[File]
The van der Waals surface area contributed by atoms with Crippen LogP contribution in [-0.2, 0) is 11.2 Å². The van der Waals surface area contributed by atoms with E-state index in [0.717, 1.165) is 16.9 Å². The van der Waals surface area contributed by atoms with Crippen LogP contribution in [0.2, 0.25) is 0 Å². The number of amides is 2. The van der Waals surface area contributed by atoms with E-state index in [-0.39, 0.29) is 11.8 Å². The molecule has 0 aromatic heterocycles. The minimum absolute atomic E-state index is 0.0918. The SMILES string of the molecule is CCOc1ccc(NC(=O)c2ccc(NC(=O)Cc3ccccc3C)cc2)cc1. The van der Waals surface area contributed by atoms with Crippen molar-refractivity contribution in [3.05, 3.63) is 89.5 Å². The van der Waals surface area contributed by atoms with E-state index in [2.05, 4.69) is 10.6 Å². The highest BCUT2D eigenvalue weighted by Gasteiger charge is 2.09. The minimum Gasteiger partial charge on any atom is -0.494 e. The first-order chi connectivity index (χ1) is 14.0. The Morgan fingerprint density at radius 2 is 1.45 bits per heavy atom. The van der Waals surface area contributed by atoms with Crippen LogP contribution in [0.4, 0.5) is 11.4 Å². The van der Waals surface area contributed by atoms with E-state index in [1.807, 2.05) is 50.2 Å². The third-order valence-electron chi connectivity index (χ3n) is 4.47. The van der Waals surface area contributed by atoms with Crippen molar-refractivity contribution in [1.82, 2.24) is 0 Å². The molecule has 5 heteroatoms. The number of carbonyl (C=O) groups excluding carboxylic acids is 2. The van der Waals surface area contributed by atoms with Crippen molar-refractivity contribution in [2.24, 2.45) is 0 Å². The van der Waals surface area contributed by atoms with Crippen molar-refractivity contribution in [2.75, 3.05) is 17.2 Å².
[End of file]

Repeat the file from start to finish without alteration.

The van der Waals surface area contributed by atoms with Crippen LogP contribution in [-0.2, 0) is 11.2 Å². The van der Waals surface area contributed by atoms with E-state index in [0.717, 1.165) is 16.9 Å². The van der Waals surface area contributed by atoms with Crippen LogP contribution in [0.2, 0.25) is 0 Å². The number of amides is 2. The van der Waals surface area contributed by atoms with E-state index in [-0.39, 0.29) is 11.8 Å². The molecule has 0 aromatic heterocycles. The minimum absolute atomic E-state index is 0.0918. The SMILES string of the molecule is CCOc1ccc(NC(=O)c2ccc(NC(=O)Cc3ccccc3C)cc2)cc1. The van der Waals surface area contributed by atoms with Crippen molar-refractivity contribution in [3.05, 3.63) is 89.5 Å². The van der Waals surface area contributed by atoms with E-state index in [2.05, 4.69) is 10.6 Å². The highest BCUT2D eigenvalue weighted by Gasteiger charge is 2.09. The minimum Gasteiger partial charge on any atom is -0.494 e. The first-order chi connectivity index (χ1) is 14.0. The Morgan fingerprint density at radius 2 is 1.45 bits per heavy atom. The van der Waals surface area contributed by atoms with Crippen LogP contribution in [0.4, 0.5) is 11.4 Å². The van der Waals surface area contributed by atoms with E-state index in [1.807, 2.05) is 50.2 Å². The third-order valence-electron chi connectivity index (χ3n) is 4.47. The van der Waals surface area contributed by atoms with Crippen molar-refractivity contribution in [1.82, 2.24) is 0 Å². The molecule has 5 heteroatoms. The number of carbonyl (C=O) groups excluding carboxylic acids is 2. The van der Waals surface area contributed by atoms with Crippen molar-refractivity contribution in [2.24, 2.45) is 0 Å². The van der Waals surface area contributed by atoms with Crippen molar-refractivity contribution in [2.75, 3.05) is 17.2 Å².